Newspaper Page Text
T'H E DUONALDSON V ILLE CIlEF.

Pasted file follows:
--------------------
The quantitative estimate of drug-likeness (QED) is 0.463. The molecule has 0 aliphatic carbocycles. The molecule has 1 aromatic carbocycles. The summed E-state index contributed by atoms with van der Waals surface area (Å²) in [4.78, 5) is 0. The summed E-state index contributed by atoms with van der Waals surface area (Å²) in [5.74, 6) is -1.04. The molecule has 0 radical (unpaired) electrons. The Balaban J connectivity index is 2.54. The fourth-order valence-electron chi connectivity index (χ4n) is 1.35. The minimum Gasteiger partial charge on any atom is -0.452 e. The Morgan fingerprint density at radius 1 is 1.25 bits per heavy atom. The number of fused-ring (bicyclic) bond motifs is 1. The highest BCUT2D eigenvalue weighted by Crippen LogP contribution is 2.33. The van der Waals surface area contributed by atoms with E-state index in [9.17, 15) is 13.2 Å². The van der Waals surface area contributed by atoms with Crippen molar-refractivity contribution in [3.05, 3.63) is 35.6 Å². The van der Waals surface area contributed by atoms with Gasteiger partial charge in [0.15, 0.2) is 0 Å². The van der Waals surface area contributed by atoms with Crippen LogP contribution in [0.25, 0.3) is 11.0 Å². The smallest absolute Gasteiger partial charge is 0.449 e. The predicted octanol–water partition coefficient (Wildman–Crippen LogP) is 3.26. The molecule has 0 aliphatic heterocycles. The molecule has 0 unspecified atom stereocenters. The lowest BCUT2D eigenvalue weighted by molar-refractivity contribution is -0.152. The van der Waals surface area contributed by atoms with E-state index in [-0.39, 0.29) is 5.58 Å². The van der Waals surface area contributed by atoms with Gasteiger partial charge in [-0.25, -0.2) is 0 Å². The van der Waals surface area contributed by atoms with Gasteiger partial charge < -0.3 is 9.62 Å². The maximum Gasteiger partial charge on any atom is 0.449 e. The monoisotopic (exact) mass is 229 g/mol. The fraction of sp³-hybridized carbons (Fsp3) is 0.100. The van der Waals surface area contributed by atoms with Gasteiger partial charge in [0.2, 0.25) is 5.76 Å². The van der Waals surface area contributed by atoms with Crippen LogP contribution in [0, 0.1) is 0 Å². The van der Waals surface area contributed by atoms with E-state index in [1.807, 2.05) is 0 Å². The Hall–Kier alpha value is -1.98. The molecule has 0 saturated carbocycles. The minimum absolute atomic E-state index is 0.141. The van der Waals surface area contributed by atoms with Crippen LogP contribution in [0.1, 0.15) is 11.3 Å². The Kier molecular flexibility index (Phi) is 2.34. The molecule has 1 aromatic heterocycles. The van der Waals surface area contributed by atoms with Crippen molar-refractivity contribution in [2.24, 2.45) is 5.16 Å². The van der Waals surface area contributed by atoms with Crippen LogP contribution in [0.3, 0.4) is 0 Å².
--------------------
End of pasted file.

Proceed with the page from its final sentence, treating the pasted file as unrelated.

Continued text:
-- -f--I--' -[ O - "-OFFICIAL JOURNAL OF THE PARISH OF ASCENSION AND TOVWN OF DONdALDSONVILLE. OLVME I DONALDSONVILLE, LA., SATURDAY, JANUARY 6, 1872. NUMBER 17. ;01nal100nb1111 &biJto. )flire in Crescent Place. Pulished 8 " ery Saturday Morni'y -AT OLo'svUlld' ille, La., -By- - LI 'DEN E. BIENTLE!', DI)ITORI AND PROPRIETOR. r'ElR S OF S UBSL'CRIPTIO , c ()ne copy, one year.. .. ..........$3 0 n1o copy, six o thl ................ 0 ingle eoP 1.0.......... . .... alyable inuvariably in advance. AD VEATISING RATES: [A square is se' un lines Minion type.) Space. I I mo. 13 mos. 6 mos. 1 y'r. I square.... $1 -(o $3 001 $5 00 i .1 squareR... o j o ) : :oo 25 04) 4squares.. 400 01 1500 2'50.0 :35 00 Scolu-nl, I 7 00 13 00 25 00 40 00 50 00 jcolumn. '4 25 40 00 60 00 70 00 1 colunu.... 21 004.4 004)5500 075) 1100 00 t O. f 'rTransient advertisements. $1 per square first insertion; 75 Cts. each subsequent ineerti m. t All official advertisements $1 per square e.:eli insertion. ('ommunicetions may be addressed simpSily " CHIEF, Uonaldsonv.lie, La.," or to the i- t tor and proprietor personally. The Jackson, Miss., Pilot re-appeairs as a daily paper. Tihe leneral Assembly let on -M' n day the first instant. The correspondent of the Now 1 York Herald, writing from Havaon, says that the students who were coln demned to the chain gang for parttii pation in the Castanon affair are to be pardoned. We are glad to observe that the New Orleans Senti- Weekly Louisianian enters upon its second volume much improved typographically. We wish it the long future of prosperity its merit deserves. We acknowledge the receipt of a specimen number of the Weekly l'it ness an eight page paper, Mr. John 1 l)ougall, publisher, New York. The Witness is an excellent; paper. Sub scription--two dollars per annum. The question as to who is editor-n chief of the New Orleans daily organ of the Custom-house faction of the Republican party, has been definitely settled by a card of retraction which appears in that journal of a rec'ut signed, " G. W. Carter, Edit or National Republican." 6' Smart Aleck," of the Iberville Pioneer, pinched for subjects, amuies himself and nauseates his half-dozen readers by getting off a score or two of bad puns, for which Lieutenant Governor Pinchback's cognomen furn ishes the material. Wonder if " Aleck" thinks such things have any weight as political arguments ? Mr. T. G. Compton, in former years editor of the Opelousas Sentinel and of the Courier of the same place, has taken charge of the editorial chair of the Rapides Gazette, and we shall expect marked improvement in the paper under his management. Mr. Compton is a recent convert to Repub licanism, and as such we wish him god speed, and will not call him ttrn coat as we have been called by same for deserting a rotten cause. The January Number of Harper's I Magazine offers fresh and unusual at tractions to the numerous reader: of that periodical. Its poetry, its stores, its illustrated papers, its miscellan- f eous articles, and its editorial depart- t ments, this numbier reaches the high est standard of excellence. Of its twenty articles, eight are illustrated, the number containing altogether t sixty-eight eugravings. A glance at the table of contents discloses avariety of attractive, instructive, and inter esting matter that is almost bewilder ing. The Custom-house Republican says that several of the Senators who voted for Mr. Pinchback in the recent extra sension of the Senate " offered themselves for sale to combat War moth, but were contemptuousiy dis missed from notice by the Reform Republicans "-meaning the Curstom house malcontents. Those statemrents are composed' wholly of the same article which we use to wash ink from our type. In the first 'place, no such offer was made by any of the Senators referred to, and secondly, they would have been jumped at by the malcontents if they had been madle. ADDRESS Of the tepublican State Central Com mittee of Louisiana. RooMs OF THE COMMITTr~.. ew Orleans, December 22, 1871. To the 1 ppublicans of Louisiana : The ratifying intelligence received from .I parts of the State of the unanil. )us endorsement of the action of the Senate in the recent election for Lie tenant Governor, induces this conlmmi Ce to pleselnt to you a resume of the ets precedent thereto: Luri g the two campaigns of 1870 a few ambitious mesn, principally federa 'office-holders, organized a holtin' faction in our ranks. Not withst ading an overwhelming de teat, t use dissentionists determined to r le or ruin," industriously sought to spread discontent by assert ing th t the policy of the State ad ininist" tion would be to exclude from thee every colored man, and graden ly transfer the government to the c@ trol of the D)emocracy. Un fortunm ely, the bolters obtained con trol o the late Central Committee, and uir or their auspices a convention was ca ed to meet in New Orleans in Aungus last. It is, perhaps, needless to ree r to the outrages then and there perpetrated. T'his so-called conver ion met in the Federal Cus tonm-ht ise, outside the jurisdiction of Louisie ia; the legally elected repre sentati es of the people were excluded by ar ed federal deputy marshals and fe eral troops, and a bogus organ ization Ift'eeted, although not a quorum was p nseat until sixteen additional bogus lelegates, principally federal emplo, 's, were appointed, on motion of at f eral office-holder, to fill the places )f excluded regularly chosen mimii. *s. 0 The ,gross ursupations necessitated I d the holt ing of the Republican Conven- " tion a Turner Hall, not a secret con clave, narde(d by armed sentinels, but oI n andl free to the whole peo ple. '. le proceedings of that con ventio were spread broadcast, and everyv icere met the full and hearty approl ttion of Republicans at home and th aughout the nation. Con ug to the next scene in this politic I drama. The outcry against i the St e administration was vigor- In ously ulintained by the factionists, gi but how much truth there was in Iw the el rges of antagonism to the col- P ored 1 aple, and secret afttiliation with t' the I) mocracy, can be best deter- cm mined by the events of the sixth of sl I)ecenxer. Upon both parties a prac- tI tical t-at 4 their sincerity was snd- Ii denly nif ulexpectedly forced. The " lamen tble death of Oscar James Dunn I "eated a vacancy in a constitu- a tional 'iflte, to fill which the State pi Senate was convened. The cloven cl foot . treason could no longer be t, hiddeln Their mask of deceit and d dissim lation was ruthlessly torno away, ..nd the bolters exhibited in to their t. e colors. Ohe of the foremost i' colore mmen in the country-one ai excepl :onal devoted to his race and e advam ed Republicanism-becalne the n candi ite of the party for the vacant Ih Lieu .ant Governorship, and receiv- b ed th. earnest support of the State j admitstration, while the Custom- t< house faction, to defeat him, and f. further their secret aim to irrevocably 0 divide the Republican party, boldly a enter4l into litgue with the Demo- fi crats, oho, true tp their proscriptive t preju ces, exacted (the only qualifl- u cation they demanded), that their a candi ite should be a white nmn.! ! a The, traditions and platform of the i Republican party of Louisiana pledged d its ao.ierents to " an equal distribu- 1 tion tong white and colored alike d of all cfies." b Thi, the bolters deliberately ig- J nore thereby betraying the claims R of niuety thousand Republican voters, and exhibiting a treachery unparal leled in the history of political organ- a izatic :as. The Custom-house faction t even sorted to threats to intimidate r Seua rs, as in the case of Senator t Buttlc, of Plaquemnines p)arish. The i federl Marshal, S. B. Packard, as- ' sertet, to him that the State would be (3 put under nmartial law if the coalition, c of which he is the leader, did not I win in the contest. How abased they t feel at the fruitless results of all their f trea erous ant nefarious plottings t we Uve r.o means of judging, but s the l.st commentary that can be given on this contest of L'oyalty vs. Treason 1 is ci tained in the vote which gave to the Republican party a glorious I victory, and drove its leagued enemies beaten and dismayed to their haunts. a 0" call of the roll for election of t Lieetenanut Governor the Senators re- i spol ed as follows, each candidate vot for his opponent, according to culst m and courtesy: F P. B, S. PINCIIBACK-MeOS.ar. . Barte, Butler, Campbell, Coupland, Gall.hp, Harris, Hunsaker, Jenks, I Kelso, Lewis, Lynch, McMillen, No land, Ragan, Swords, Twitchel, Whit ney Wilcox.-eighteen true and stead fast .epublicans! TFR 1'. V. CorITLAND--Maesrs. An dernh, Antoine, Blackman, Bowmana, Daiele, Futch, Herwig, Ingraham, O'Hara, Pinchback, Ray, Smith, Sy pher, Thomas, Thompson, Todd-six teen, including seren Democrats and six 'ustom-house employes ! lpublicans! if these men, on an occ on of comparatively inferior im po mnee, can so vilely betray your ,pa ad its solemn pledges, will you trust them in the great crisis of 1872, whil: your liberties-aye, even your liv--are staked upon the issue of º thtraggle I Fortunately,the victory of the sixth of December positively i demonstrates that the Rtepublcan par ty can carry Louisiana against the Custom-house fiction and Demnocracy combined. a One particular point it is desirable should be made clear. The whole po litical capital of the bolters is founded on wanton mendacity. Assuming, by a virtue of occupancy of federal posi tions,. to be the direct representatives of'the national administration, they t have, with a persistency equaled only e by its falsity, endeavored to instill in the public mind a belief that the 'State t administration is antagonistic thereto. I This is not true. The Republican t party, of which this conunittee is the head, and to which the State officials give allegiance, will, under all circum stances, stand tiim and true with the national Republican organization, andl I guarantee Louisiana for Grant if it is the expressed desire of the party, in convention assembled, that he be re elected to the Presidencv. Finally, your Central Committee regard the action of the members of the Senate, in extra session convened I on the sixth of December, 1871, in I giving full recognition to the claims of the colored people, of such impor tance as to justify the declaration that I our party has again been consolidated, and that with measures of retrench ment and reform in all branches of the government which the party pro 1 poses to carlry out, and your earnest co-operation with this committee, de feat in 1872 is an utter impossibility. Let there be no compromise with trea son, but, with the watchword, Eter nal vigilance is the price of liberty," emblazoned on your banuers, press on to a glorious triumph that will overtop in benefits to humanity even those 'past victories which have ren dered our beloved Louisiana truly "the hlaund of the free !" THE COMMITTEE. Last of the Commune. The Shooting of Another Insurgent. The correspondent of the London in Daily Echo says: fo Gaston Cremieux was shot this rit morning at Marseilles. The follow- at ing details have reached me by tele- th graph : The condemned communist, C( who was contfined in the prison of St. aI Pierre, was informed of his fate at tip two o'clock. He appeared calm and of collected, and replied, firmly, " I will m show you how one ought to die." He Ci theu put his papers in order, dressed re himself, and got into the wagon that ni was to conduct him to } oot St. to Nicholas. Arrived there, Cremieux asked for a few minutes to finish a piece of poetry; having done this he charged M. Vidal, the Jewish rabbi, cl to beg M. Esquiros to complete a drama lie had begun. At seven o'clock a cart drove up, nud he wasn taken in it to the platform of the l+ Pharo. The sentence was then read, ti andt Cremieux appeared to listen to every word. After spending a few ri minutes with his religious consoler, tl he approached the fatal post. He E bore a kind of ring in his hand, with 1 which he intended to attach himself to the post in the event of his courage i ftiling him, but lie did not make use of it. He prayed the soldiers to aim o0 at his heart, and not his face, as his . family desired his body. He then f took off his hat, coat and waistcoat, 1 undid his cravat, opened his shirt,and tl standing firmi.and erect, with no band- tl age over his eyes, cried out : "Now, tige! Vire Ia R1epb"- . He fell c (lead before he could finish the word. The public numbered about five hun- ti dred. The body was afterward taken h by the family of the deceased to the Jewish cemetery. Tile execution f passed off quietly. ti 4Wti A paper by Dr. Cheron on medical , art in relation to military organiza- v tions, gives some curious details iun regard to the period of growth in p the human being. The average num- h ber of Frenchman liable each year to e military service is 395,000, but about 1 61,000 are exempt from various causes, a of which deficient height is one of the b most frequent. This, Dr. Cheron t thinks, is not a sufficient ground fi for exemption, as the time required l to reach the full development of the e stature varies considerably in ditfer- t4 ent races. The population of France o being composed of mixed races, pre sents great differice as regards . height, and the time of growth varies greatly from one region to another, according to the origin of the inhabi- ; tants. The descendents of the abor- r ig iual Gauls, occupying the central zone of France, from the Alps to the o Atlantic, are remarkable for develop ing so slowly that they scarcely reach their full height before the age of twenty-six. The inhabitants of the south-sprung from Greeks, Romans and Gauls-attain their complete stat ure at twenty-three years of age. In the northwest of France the descend ants of Belgians, Northmen, Flemings and Germans, are not fully grown until they reach the age of twenty six. Dr. Cheron thinks the 18,000 or 19,000 persons exempted yearly for Sdefctient height might well pay their i debft to the State, apd quotes the opinion of Dr. Larrey, a great author- 1 3 ity in such matters, to the effect that a low stature is more often coincident r with a strong constitution than a very t high one. r Colds should be warmed over fre f quently, and sore throats taken in be r fore sun down. Difficulty Between the United o States and Spain. o A special Washington dispatch of lt a late date furnishes the following: : ()fficial advices received by the v government recently indicate that we i are involved in no inconsiderable! difficulty with Slpain, whose officials in Cuba have for sometime shown an n utter indifference to the protection of I the lives and property of American citizens. The Cuban volunteers there " have maltreated Americans and driven them within a recent period out of t Havana. This government aware of this, has repeatedly represented thei condition of afihirs to the anthorities at Madrid, but without any other result than promises of early action which were never fulfilled. As affairs became so threatening at Havanathat the United States Consul General telegraphed that American citizens and officials needed the immediate protection of the government. The matter was brought to the attention of the Cabinet, and an armed fleet of four or five vessels have been ordered with all possible dispatch to Havana, to be placed in immediate cominun .cation with Consul (general Biddle. The commanding officer has received C instructions in case the Cuban voltn teers strike down the life and prop erty of American citizens, to ilrst demand an apology and reparation. If they are refused then he is required to open his guns ont the city of Havana. The gunhoat Nipsic, now at Pensacola, will leave, while the Terror, at Key West, undergoing repairs, has been ordered into com mission, to be dispatched at once to Havana. Also the Kansas has been ordered from the Brooklyn navy-yard to the same destination with all pos sible dispatch, while the Severn and Natasket are already oni their way to the Cuban waters. Admiral Lee, commanding the Southern Atlantic squadron, is now in Washintgton, but was active by I orders of the government in dispatch ing his vessels, sq as to be ready for any emergency. Owing to the rigid censorship over the telegraph at Havana, but little is known here of the inmmediate events which have compelled Consul General Biddle to appeal for assistance, but the condi tion of afftirs with Spain, arising out of the Hornet difficulty and the treat ment of Americans in Cuba, is suffi ciently shown by the diplomatic cor respondence to warrant the govern ment in the startling course it has taken. , -.:= ", 0 I Liberia. li We clip the following from an ex- u change: The British steamship Loando has arrived in the Metsey from the west coast of Africa. Affairs at Monrovia had assumed a serious aspect. Some t time ago a loan was negotiated in En gland for the purpose of constructing t railroads, &c., in Liberia, by which the country could be opened up to C European trade and native enterprise. I When the Loando left Monrovia it y was currently reported that the Pres- t ident and his son were in jail, charged t with having misappropriated upward of £40,000 worth of Liberian bonds. t The following extracts from a mani festo issued by the chiefs of the Exec utive Committee will tend to show the nature of the offense with which 1 the President is charged : " He has contract d a foreign loan, contrary to the law made and provid ed ; and without an act of appropria tion by the Legislature le he has, with his officers, been receiving the pro cceds of that loan. He has ignored a i fundamental principle of the Consti tution, making the executive, legisla- t tive and judicial departments of gov 1 ernment distinct and separate. In vading the courts of justice, h he ha f assumed to dictate the selection of I jurors, thus interfering with the even handed justice of the judiciary. Every Seffort to induce him to desist from his unconstitutional course has been un availing. Threats and entreaties have e been alike lost upon him. He has n turned a deaf ear to the remonstrances 1 from all the counties of the Republic. He has declared the people in a State e of rebellion, and attempted to escape to foreign countries with the officers e of his government, clothed with full power, in order to wield in other Slands a power which at home he had s employed in vain to crush the liber ties of the people." It is added that " the sovereign people did by their resolution in the city of Monrovia, º 1 joined to the resolutions from the e other counties of the Republie, de pose President E. J. Rove from his h l igh office of President of Liberia, and did decree that the government e shall be provisionally conducted by a i chief executive committee of three - members, until the arrival of a consti n tutional officer at the seat of govern - Ineut." A Russian Heiress in Bad Cornm r pany. 3r [From the Albany Knickerbocker.] ir Among the distinguished personages lc who visted police headquarters at Al r- bany on Monday was Mr. Soldatalkoft, at m Russian, who is one of Prince Alexis' nt party. While viewing the objects of ry interest about the rogue's gallery the distinguished foreigner was struck by the face of one of the fbmales in the e- frame. If his recollection served him e- right he knew the woman, and of i course instigated some inqutiries. lp on consulting the book containing the names of the persons represented, it was found that the face identitied by the stranger was set down as Madam Gratowski, which was an alias. She was arrested on the charge of shoplift ing at the stores of several of our mer chants, and after trial was sent to Sing Sing prison for three years and six months. The stranger said the wo man was a native of his country, that her name was Radetsky, and jhe was the daughter of one of the first families of the empire ; and what was more, since her departure, having, by the way, eloped, her farther died, leaving her in immense fortune. Chief ;Maloy and Capt. Hale both recollected the woman well, and her general de scription given by the stranger corres ponded with their impressions exact ly. These officials also assert that the woman served out her time at Sing Sing, but has been arrested within a year, and is now at Sing Sing serving out another term. The stranger made a memorandum of all that the Chief and ('apt. Hale said, and informed those otticers that he would make the fact known to the Prince, who was acquainted with the circumstances connected with the case, and between themn an ettoit would be made to se cure the p)ardon of Madame 1iuletsky. .. . . . - ,,, I. i i, ,i i. . Carpet Baggers. co What the Liberal (Alexandria Va.) m; Citizen says of them :li We have heard much and read much, h] within the last three y(gars, about it "Carpet Baggers," " the Northern Scum," the " gaunt and cadaverous Yankee," and the "bloated and be sotted German," and we have taken a deep interest in the matter, and made B a careful investigation in order to as certain to a certainty at what time, re and fror what country, and from ot what cause this remarkable personage sli originated, and why it is that "' the Southern gentleman ($) elevated in B his instincts, and honored in his line age, looks with inexpressible contempt hl on the New England worshipper of the Almighty dollar, and the pesti ferous German scum, which pollutes t' our laud!" (Extract from a Georgia Democrat paper.) 1I But for an eminent London pub- s lisher, this interesting fact and record of " elevated instinct" and " honored lineage" would have been lost, lost T forever to the world! But thanks to Mr. John Camden, who has made antiquarian works a speciality, and has just published a volume entitled-The -Original List' of Persons of Quality, Emigrants, Re ligious Exiles, Political Rebels, Serv ing Men, Sold for a Term of Years, Apprentices, Children Stolen, Maidens b Pressed, and others who went and who were sent from Great Britain to America in the 17th and 18th centu- c ries. The Work gives the names of i the ships, and other interesting facts compiled from British publhc records; they are of course authentic. From the record we find that, in October, 1732, 68 men and 50 women, " Carpet Baggers," were carried from Newgate to Black Fryars and put on [ board of a lighter to be carried down I the-river to be shipped on board the C('esar, off of Depford, for transporta tion to Virginia. o In January, 1736, 140 " Carpet Bag- d gers," from Newgate and 18 from the t jail at Southwork were sent over. In t May, the same year, 1(06. In 1738, at .n one time. 126. In 1739 were shipped i 127. In 1741 a whole ship-load of c " carpet baggers" were transported. 1 In May, 1747, several large ships I sailed from Liverpool, carrying if all c 1000 " carpet baggers." In 1749 the i ship Laura sailed with 135. In 1754, t Mr. Stewart made a regular contract I to transport " carpet baggers" to c Virginia. e In 1758 were shipped to Virginia, Sfrom Newgate, 63 men and women, ( f and 45 from Southwork; the sanme - ear, also, came 35 men and 50 women. In October, same year, 27 women and 18 men from Newgate. In 1762 were shipped 36 women and 5 men. 1766 Sir Edward Sandays says the British I Governnent sent over 100 ; and S speaking of Maryland and Virginia, he says: " Several of the best plant- I ers, or their ancestors, have in the two colonies, been originally of the 1 (carpet-bag) class." 1 It Mr. Sumner's proposed anendmen to the Constitution, enforcing the One t Term principle, is presented in such la form that a fair discussion on its merits, and not on personal considera ' tions, can hardly be avoided, even by the most perverse. He carefully i guards against any complication, on account of G(en. Grant's aspirations it for re-election, by providing that the amendment shall not take effect till 1873. It being thus plainly impos sible to silence discussion by the able i_ argument that this is the mere trick of Republican traitors to stab the President, we mnay expect to see Mr. Cameron, Mr. Conkling, and Mr. Nye show the folly of the Whig and Demo cratic parties, of Andrew Jackson, Henry Clay, Daniel Webster, Harrison, is Beni. F. Wa(le, and the whole line of 1- worthies cited in Mr. Sumner's learned Ft, preamble. Let us see them grapple is' with the case, and, forced out of all of side issues and personal dodges, go he fairly upon the record. We thank y Mr. Sumner for presenting the issue ie fairly before the holidays, and appeal in to the people to noty the case anmd of keelp wateh of the Sea.aors.-N.. Y. Matilda Heron, The Sad Story of a Woman's Life. Matilda Heron, in the very greatest brilliancy of her career, jbeaicame fas cinated wjth a man who hau gained some reputation as a musician, a conm poser, and leader of an orchestra. It was his music that won her. She loved him and married him becaus,, she loved him. He had other mao tives. It was not her talent, it was not her personal appearance, it was not her kind heart, or good reputa tion which attracted him. It was th, money she had earned and her ability to earn more. It did not take long for the loving but deceived wife to discover this. Harsh things and sor rowful things are quickly forced upon our comprehension in this world. Matilda Heron no sooner became convinced of this than she set about to do what only her own generous, but peculiar, nature could have sug gested. '' He mnarried me for my money," she said to her friends, " and he shall have it." She at once pro ceeded to make over to him in legal form her house, her wardrobe, her diamonds, everything of value which she had in the world. It was in vain that her friends attempted to dis suade her from a course so absurd from a utilitarian point of view. She was obstinate in her purpose, and completed the sacrifice by paying this man $1800 a year rent for the very house which she deeded to him, and which she had paid for with her own hard earned money. Of thishusband, it a sufficient indication of character to say he accepted all this. Matilda Heron had no heart for the stage after this. Shc determined to earn her living by teaching elocution. But pupils were few for the woman who was now poor and obscure. She remnioved from one residence to an other trying to live by economy when she could not work. It was of no use. She was again forced to try. the stage. But grief had made sad havoc with her spirits, time dreadful inroads up on her attractions. "You can never please the public with that figure," said one manager to her. " The public will look only at the heart and brains of Matilda Heron," she said confidently. But her confidence was misplaced. d The public had found new idols and neglected its old favorite. Then she wrote new plays in which she hoped to attract with novelty, One of them a it is remembered, was called "The Belle of Somewhere." " It is an excellent play," said the manager who produced it for her, " but it needs a belle2' ' The next that is heard of this poor R broken-hearted woman is the laugh ing stock of a St. Louis audience, be cause of her misfortunes and the neg f ligence of her manager. They speak ,of her now as '*c.razy," and perhaps they are right. She has certainly had trials and grief enough to make her so.--Ex. 41 -' ,.1., A Scoundrel Well Punished. [From the Lafayette tInd.) Journal, Dec. I2.) From an eye-witness of the later part of the transaction, we have some particulars in relation to the attempted outrage upon the person of the little daughter, seven years old, of Mr. Bush, the Marshal of Attica, on Friday af ternoon. A youug man named Hard man, about twenty years old-a clerk in the employ of Mr. Yerkes, a mer chant of the town-was the criminal. The facts becoming known to Mr. Yerkes, he at once discharged the at- cused, who packed his trunk and had it taken to the depot. About the time the train was due in the evening, Mr. Bush put in an appearance at the depot, armed with a good and sub stantial horsewhip. Meeting the young man, he ordered him to take off his coat and vest, which he did without a word, whereupon Mr. Bush proceeded to lay on with all his might with the whip, every stroke counting and cutting through the shirt into the flesh. Hardman bore the punishment like an abject hound, never opening his head nor uttering a complaint. After becoming tired out, the enraged farther rested and demanded to know why the culprit had done what he did to which the latter gave only incoher ent excuses. Mr. Bush then took a second tilt at him with the whip, which lasted until his strength was again exhausted, the culprit taking it as it as he done before; at the end of which he was ordered to put on his coat and vest, which he did. The felh low's shirt was cut into thin shreds, and the skin of his back was terribly cut and mutilated. The farther's feef: s ings again overcame him, and iae or dered the young man to takle off his 1 coat and vest the seeped time, which She did in abject submission. The e swift and hard blows of the whip this time overeame diin, and he bellowed e like a child,' and finally got down on his knees .p his tormentor, and beg e ged 'formercy. After tiring himself - out the third time, Mr. Bush desisted, ,apd the young man was alloyeil to dress hiuiiself hand go on about hjs bus f ine.s. According to our informant, d the well-merited punishment was wit e nessed by ouite a number of persons L1 ip the depot building, each and every. o one of whom decided that Mr.. B. had k done just right. 1 A lady sometimes keeps charms up d on her watch guard; but it is more important that she jkeep watch an guard upon her chlirms,